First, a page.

The Early Inquisition (1000 – 1300)

Will Durant says on page 784, The Age of Faith, “intolerance is the natural concomitant of strong faith; tolerance grows only when faith loses certainty; certainty is murderous.”

I must agree with Durant that certainty can be murderous.  But to say that intolerance is the natural concomitant of strong faith is to misunderstand faith. Faith is not certainty of ideas, philosophies, theologies or beliefs. The great Seventeenth Century mathematician, scientist and philosopher, Blaise Pascal, said, “Faith declares what the senses do not see, but not the contrary of what they see.”  The reason that “faith” can become murderous is that such a faith too often assumes a superiority over matter and reality, bearing bad fruits; Jesus would expose such profession of faith with the practical test: “by their fruits you will know them.”

The Renaissance is named for the rebirth of the classical arts in  society. As with all life, the rebirth quired a period of gestation in preparation fothat rebirth.  Part of that preparation for the Renaissance was the rise of vernacular in the vrious regions of Europe,  first in  its spoken word and then in it’s writing. About 1170 A.D., a rich merchant by the name of Peter Waldo organized some scholars to tanslate the Bible into the vernacular of his own region in southern France. Previously, any writing of scholarly significance would have been written in the formal language of Latin. In this era, riches were beginning to be accumulated beyond the Church, the lords, and generally the aristocracy. His following became known as the Waldenses. In a manner, it would seem, that with the rise of the merchant class, old social structures began to soften.  Waldo gathered a group called the “poor man of Lyons,” who, for all purposes, except formal training recognized by the church, were monks. Gradually, the group became critical of the priesthood and of sinful priests who were administering the sacraments. In some ways, I see it as an early version of modern fundamentalism, in which every one who can read the Bible does so, taking it literally and thereby stripping it of its mystery  which transcends mere human  experience,  and maof Christian precepts an equation for “salvation.”  The Church responded to their anti-clerical and anti-Church positions by condemning this act in 1184. To restrict Bible study outside of the guidance of an ordained priest, the Church in the Council of Toulouse in 1229 prohibited lay persons from having Scripture, except, essentially, the Psalms and that only in Latin, not in the low vernacular of the region.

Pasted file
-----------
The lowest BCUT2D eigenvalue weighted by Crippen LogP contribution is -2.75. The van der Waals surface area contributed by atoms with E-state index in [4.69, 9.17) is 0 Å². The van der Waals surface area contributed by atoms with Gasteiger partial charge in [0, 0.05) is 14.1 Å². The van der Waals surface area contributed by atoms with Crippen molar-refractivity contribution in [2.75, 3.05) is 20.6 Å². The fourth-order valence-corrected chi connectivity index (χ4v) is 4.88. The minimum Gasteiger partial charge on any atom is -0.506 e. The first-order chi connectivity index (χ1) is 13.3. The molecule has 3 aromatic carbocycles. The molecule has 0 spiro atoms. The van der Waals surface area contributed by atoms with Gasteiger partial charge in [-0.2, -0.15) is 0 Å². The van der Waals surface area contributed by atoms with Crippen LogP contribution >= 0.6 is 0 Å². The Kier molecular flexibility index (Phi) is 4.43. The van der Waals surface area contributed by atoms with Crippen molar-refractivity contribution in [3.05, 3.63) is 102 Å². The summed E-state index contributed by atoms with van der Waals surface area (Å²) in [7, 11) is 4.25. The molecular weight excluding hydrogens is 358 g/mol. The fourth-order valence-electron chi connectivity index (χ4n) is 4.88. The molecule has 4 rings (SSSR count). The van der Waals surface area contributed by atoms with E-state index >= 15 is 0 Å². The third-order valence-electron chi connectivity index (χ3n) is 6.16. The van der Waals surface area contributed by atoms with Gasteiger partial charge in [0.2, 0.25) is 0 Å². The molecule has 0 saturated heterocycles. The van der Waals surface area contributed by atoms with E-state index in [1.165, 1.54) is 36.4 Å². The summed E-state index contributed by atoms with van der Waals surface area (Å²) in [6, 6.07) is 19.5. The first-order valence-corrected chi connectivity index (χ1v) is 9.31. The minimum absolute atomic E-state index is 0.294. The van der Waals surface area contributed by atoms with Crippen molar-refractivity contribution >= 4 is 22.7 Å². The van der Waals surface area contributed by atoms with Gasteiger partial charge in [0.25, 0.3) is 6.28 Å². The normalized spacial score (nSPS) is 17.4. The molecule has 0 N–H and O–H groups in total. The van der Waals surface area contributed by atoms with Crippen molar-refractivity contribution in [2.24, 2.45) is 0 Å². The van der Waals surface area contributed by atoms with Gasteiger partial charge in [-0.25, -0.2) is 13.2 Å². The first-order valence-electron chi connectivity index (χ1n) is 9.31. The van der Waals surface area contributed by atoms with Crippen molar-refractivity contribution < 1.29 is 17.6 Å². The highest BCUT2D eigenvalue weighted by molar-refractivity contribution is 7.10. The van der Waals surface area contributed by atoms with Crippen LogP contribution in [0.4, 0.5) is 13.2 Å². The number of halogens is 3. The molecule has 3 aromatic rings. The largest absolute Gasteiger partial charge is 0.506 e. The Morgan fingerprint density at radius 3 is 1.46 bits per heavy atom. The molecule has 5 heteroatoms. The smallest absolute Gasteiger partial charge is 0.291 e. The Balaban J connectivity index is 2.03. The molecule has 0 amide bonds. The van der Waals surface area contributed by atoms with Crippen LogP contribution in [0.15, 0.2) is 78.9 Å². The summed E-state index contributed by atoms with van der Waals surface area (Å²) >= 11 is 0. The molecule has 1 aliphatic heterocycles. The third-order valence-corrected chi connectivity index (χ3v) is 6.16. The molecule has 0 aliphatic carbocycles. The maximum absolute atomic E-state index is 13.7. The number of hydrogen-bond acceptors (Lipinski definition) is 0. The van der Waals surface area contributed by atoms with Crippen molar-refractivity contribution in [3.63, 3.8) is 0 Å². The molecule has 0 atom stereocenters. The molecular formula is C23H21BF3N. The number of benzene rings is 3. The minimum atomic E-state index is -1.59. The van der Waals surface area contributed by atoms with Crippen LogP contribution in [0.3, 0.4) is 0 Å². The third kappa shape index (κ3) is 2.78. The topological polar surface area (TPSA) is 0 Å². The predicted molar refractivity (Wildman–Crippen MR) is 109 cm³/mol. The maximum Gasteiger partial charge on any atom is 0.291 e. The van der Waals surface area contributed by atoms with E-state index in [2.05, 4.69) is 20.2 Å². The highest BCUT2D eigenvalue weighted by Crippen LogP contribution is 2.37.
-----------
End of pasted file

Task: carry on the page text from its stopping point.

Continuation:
Will Durant, in Volume, The Age of Faith, pages 770 – 771 speaks of the sects that arose in the middle of the 13th century as “honeycombing” Western Europe, notand that: the most powerful of the heretical sects was variously named Cathari from the Greek for “pure”; Bulgari, from the Balkan provenance (whence, the abusive term bugger); and Albigenses, from the French town of Albi, where they were especially numerous.  It appears to me that it is by no accident that these sects arose contemporaneous with the rise of the middle class in preparation for the Renaissance. “There French medieval civilization had reached its height; the great religions mingled in urbane amity, women were inperiously beautiful, morals were loose, troubadours spread gay ideas, and, as in Frederick’s Italy, the Renaissance was ready to begin.”

Again, not unlike the often uniquely personalized fundamentalism of today, the theologies of the late medieval sects reflected middle-class values. white contrary to the privileges of orthodoxy associated with the Church.  Indeed, not only were these sects returning to many early Christian concepts, such as Arianism or Gnosticism, but many have been precursers, whether intentional or not, for various fundamental Christian concepts of today. Will Durant, in The Age of Faith, at page 771 notes, “The theology of the Cathari divided the cosmos Manichaeanly into Good, God, Spirit, Heaven; and Evil, Satan, matter, the material universe.  Cathari teachings further conflicted with Catholic doctrine holdings that there was no hell or purgatory, and that every soul would be saved.  Will Durant at  Ibid, page 772, concludes that this attack on the Church was the sect’s undoing : “The Church might have allowed this sect to die of its own suicide had not the Catheri criticized the Church. They denied that the Church was the church of Christ; St. Peter had never come to Rome, had never founded the papacy; the popes were successors to the emperors, not to the apostles. . . . The Roman Church, they were sure, was the Whore of Babylon, the clergy were a synagogue of Satan, the Pope was Antichrist.”